Fascinating and must-read book by the documentary film maker and academic Astra Taylor. We’ll be posting some excerpts from key concepts.
The People’s Platform: Taking Back Power and Culture in the Digital Age takes an unflinching look at the Gospel According to Silicon Valley, including Google and its mouthpiece Lessig. Taylor cuts through Lessig’s justification of massive commoditization of everything the network touches with the humor of Fake Jeff Jarvis and intellectual rigor.
A…willful obliviousness to the problems of open systems undercuts the claims of new-media thinkers that openness has buried the “old debates.” While Lawrence Lessig convincingly makes the case that bloated intellectual property laws—the controlling nature of copyright—often stifle creative innovation from below, his enthusiasm for the free circulation of information blinds him to the increasing commodification of our expressive lives and the economic disparity built into the system he passionately upholds.
“You can tell a great deal about the character of a person by asking him to pick the great companies of an era,” Lessig declares in Remix: Making Art and Commerce Thrive in the Hybrid Economy, and whether they root for the “successful dinosaurs” or the “hungry upstarts.” Technology, he continued, has “radically shifted” the balance of power in favor of the latter. Proof? “The dropouts of the late 1990s (mainly from Stanford) beat the dropouts of the middle 1970s (from Harvard). Google and Yahoo! were nothing when Microsoft was said to dominate.” This, it seems, is what it means to have moved beyond the dichotomy of market and state into the realm of openness—that we must cheerlead the newly powerful from the sidelines for no better reason than that they are new.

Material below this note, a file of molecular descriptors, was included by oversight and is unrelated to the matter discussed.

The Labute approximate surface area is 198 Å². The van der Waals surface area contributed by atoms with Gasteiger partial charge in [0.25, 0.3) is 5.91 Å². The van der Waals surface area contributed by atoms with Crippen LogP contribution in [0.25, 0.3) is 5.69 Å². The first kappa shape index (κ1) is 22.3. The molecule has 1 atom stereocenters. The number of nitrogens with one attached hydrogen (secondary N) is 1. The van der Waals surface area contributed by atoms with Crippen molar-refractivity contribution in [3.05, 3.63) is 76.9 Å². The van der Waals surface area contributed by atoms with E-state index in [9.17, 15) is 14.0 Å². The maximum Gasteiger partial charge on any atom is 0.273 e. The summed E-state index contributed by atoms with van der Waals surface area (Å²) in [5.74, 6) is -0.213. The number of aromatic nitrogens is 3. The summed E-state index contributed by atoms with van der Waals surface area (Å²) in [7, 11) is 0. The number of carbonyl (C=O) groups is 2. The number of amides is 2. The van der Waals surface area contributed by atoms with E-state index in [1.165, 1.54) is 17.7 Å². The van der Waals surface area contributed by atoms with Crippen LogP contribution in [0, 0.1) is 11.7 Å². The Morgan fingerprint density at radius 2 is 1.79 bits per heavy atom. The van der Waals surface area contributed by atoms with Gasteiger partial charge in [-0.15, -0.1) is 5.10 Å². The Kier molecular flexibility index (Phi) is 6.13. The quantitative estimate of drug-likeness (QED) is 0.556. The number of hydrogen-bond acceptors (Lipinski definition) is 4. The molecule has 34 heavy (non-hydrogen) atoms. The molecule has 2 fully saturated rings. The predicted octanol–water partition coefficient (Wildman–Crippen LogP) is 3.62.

Even if the players weren’t from Stanford and Harvard (two institutions where Lessig has held prominent appointments [and substantial academic funding from Google]), the statement would still be unsettling. Who could possibly construe a contest between the dropouts of these elite and storied institutions as one between underdogs and an oppressor? And why should we cheer Amazon over local bookstores, Apple over independent record labels, or Netflix over art house cinemas, on the basis of their founding date or their means of delivery? The dinosaurs and upstarts have more in common than Lessig cares to admit.